Joint Publication (JP) 3-60, Joint Targeting, was revised and signed by the Director of Joint Force Development, and JP 3-09, Joint Fire Support, is in the final stages of its revision, tentatively scheduled for release in fall 2019. While both of these documents are commendable, says Mark Berwanger, some will claim that joint doctrine falls short in providing sufficient doctrine to integrate and synchronize all capabilities needed to accomplish the commander’s intent. Until the definition, utilization, and cultural understanding of “fires” is updated to include all offensive capabilities regardless of the weapon system, problems of integration and synchronization will remain.

May 14, 2019

The Insufficiency of U.S. Irregular Warfare Doctrine

As the U.S. enters a new era of near-peer competition, Irregular Warfare (IW) doctrine is insufficient to counter adversary employment of irregular strategies. China, Russia, Iran, North Korea and Violent Extremist Organizations are using irregular methods to include information, cyber, economic, and unconventional warfare to offset conventional military advantages. The doctrinal terms IW and Unconventional Warfare (UW) provide a common point of departure for the doctrinal discussion, but are incomplete, generally not well understood and often misused. According to Pelleriti and co-authors, U.S. planners must reassess and update IW terminology, concepts and authorities to be successful in this new era.

May 14, 2019

Joint Doctrine Updates

Joint Doctrine Updates

May 14, 2019

Gallipoli: Lessons from the Great War on the Projection of Power and Joint Forcible Entry

The Gallipoli Campaign in April 1915 is one of the few events in WWI that incorporated land, sea, subsurface, air and multinational operations. Today we recognize this as a truly joint operation. This campaign offers the Joint Force important lessons on the projection of power and forcible entries for large scale combat operations within the all-domain operational concept. These include unity of command, joint fires, multiple dilemmas, logistics, the consolidation of gains and medical support services. The Gallipoli Campaign is a case study and a valuable learning tool for modern day planners which should not go to waste.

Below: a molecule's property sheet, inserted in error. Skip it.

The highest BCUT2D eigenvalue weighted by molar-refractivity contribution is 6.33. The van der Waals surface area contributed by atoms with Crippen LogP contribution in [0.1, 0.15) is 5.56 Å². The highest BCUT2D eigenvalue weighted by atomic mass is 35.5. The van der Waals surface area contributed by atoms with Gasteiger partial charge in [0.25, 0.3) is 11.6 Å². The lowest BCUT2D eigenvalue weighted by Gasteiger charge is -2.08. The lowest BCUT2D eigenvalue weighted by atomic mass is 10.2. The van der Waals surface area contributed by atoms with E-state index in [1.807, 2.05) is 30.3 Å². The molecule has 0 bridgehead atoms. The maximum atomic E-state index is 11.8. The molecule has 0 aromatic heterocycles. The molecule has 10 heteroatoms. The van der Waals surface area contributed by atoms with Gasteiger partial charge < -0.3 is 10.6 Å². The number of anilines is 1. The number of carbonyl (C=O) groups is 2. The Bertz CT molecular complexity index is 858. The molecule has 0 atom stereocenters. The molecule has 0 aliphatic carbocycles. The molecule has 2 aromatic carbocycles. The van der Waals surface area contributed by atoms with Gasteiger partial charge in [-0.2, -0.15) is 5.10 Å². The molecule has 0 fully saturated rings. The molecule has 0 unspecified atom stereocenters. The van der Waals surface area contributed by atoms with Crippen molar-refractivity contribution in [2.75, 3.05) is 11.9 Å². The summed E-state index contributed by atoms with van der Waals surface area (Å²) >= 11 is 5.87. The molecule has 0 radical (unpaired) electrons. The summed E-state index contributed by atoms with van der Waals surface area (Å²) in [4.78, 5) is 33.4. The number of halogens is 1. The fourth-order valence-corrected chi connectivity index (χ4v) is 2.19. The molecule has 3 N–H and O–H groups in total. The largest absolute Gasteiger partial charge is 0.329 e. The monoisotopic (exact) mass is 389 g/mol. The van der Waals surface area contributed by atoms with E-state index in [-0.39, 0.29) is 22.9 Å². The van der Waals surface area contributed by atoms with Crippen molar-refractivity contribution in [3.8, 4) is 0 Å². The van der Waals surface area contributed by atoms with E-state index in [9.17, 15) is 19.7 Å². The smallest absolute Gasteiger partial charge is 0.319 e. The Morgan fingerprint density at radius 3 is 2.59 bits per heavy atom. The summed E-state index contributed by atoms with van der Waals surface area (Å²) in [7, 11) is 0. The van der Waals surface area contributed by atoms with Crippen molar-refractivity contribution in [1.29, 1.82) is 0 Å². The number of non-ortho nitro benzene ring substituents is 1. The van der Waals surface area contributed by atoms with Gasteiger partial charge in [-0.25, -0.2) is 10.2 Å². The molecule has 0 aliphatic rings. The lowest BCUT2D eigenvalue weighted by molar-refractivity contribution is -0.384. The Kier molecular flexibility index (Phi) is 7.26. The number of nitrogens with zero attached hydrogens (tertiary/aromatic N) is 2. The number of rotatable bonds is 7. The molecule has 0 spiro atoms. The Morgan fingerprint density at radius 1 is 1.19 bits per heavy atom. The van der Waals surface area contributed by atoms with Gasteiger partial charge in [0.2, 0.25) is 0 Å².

May 14, 2019

Enhancing Unit Readiness on the Southwest Border

Realistic training for military can often be illusive. Factors such as urban growth, pollution, competition for frequencies and airspace, and protected habitats, continually challenge the Department of Defense in carrying out realistic training at installations. However, a small task force in the southwest has developed a solution to keep units training as they fight. At Fort Bliss in Texas, Joint Task Force North (JTF-N) has developed innovative training opportunities for units that otherwise may not get the chance. While the benefits are easy to see, JTF-N is always looking for new ways to save money and enhance unit readiness.

May 14, 2019

U.S. Africa Command and Its Changing Strategic Environment

U.S. Africa Command has been training governments to combat terrorism, insurgency, and transnational crime while instilling the principles of professionalism and good governance. However, major changes in the strategic environment call for a new approach. Based on changing trade patterns, China’s rising influence, and the U.S.’s new focus on great power competition, say the authors, USAFRICOM must now help African leaders safeguard national independence and root out foreign corruption. A whole-of-government approach is needed to prevent dark money from subverting local governments and turning would-be allies against the United States.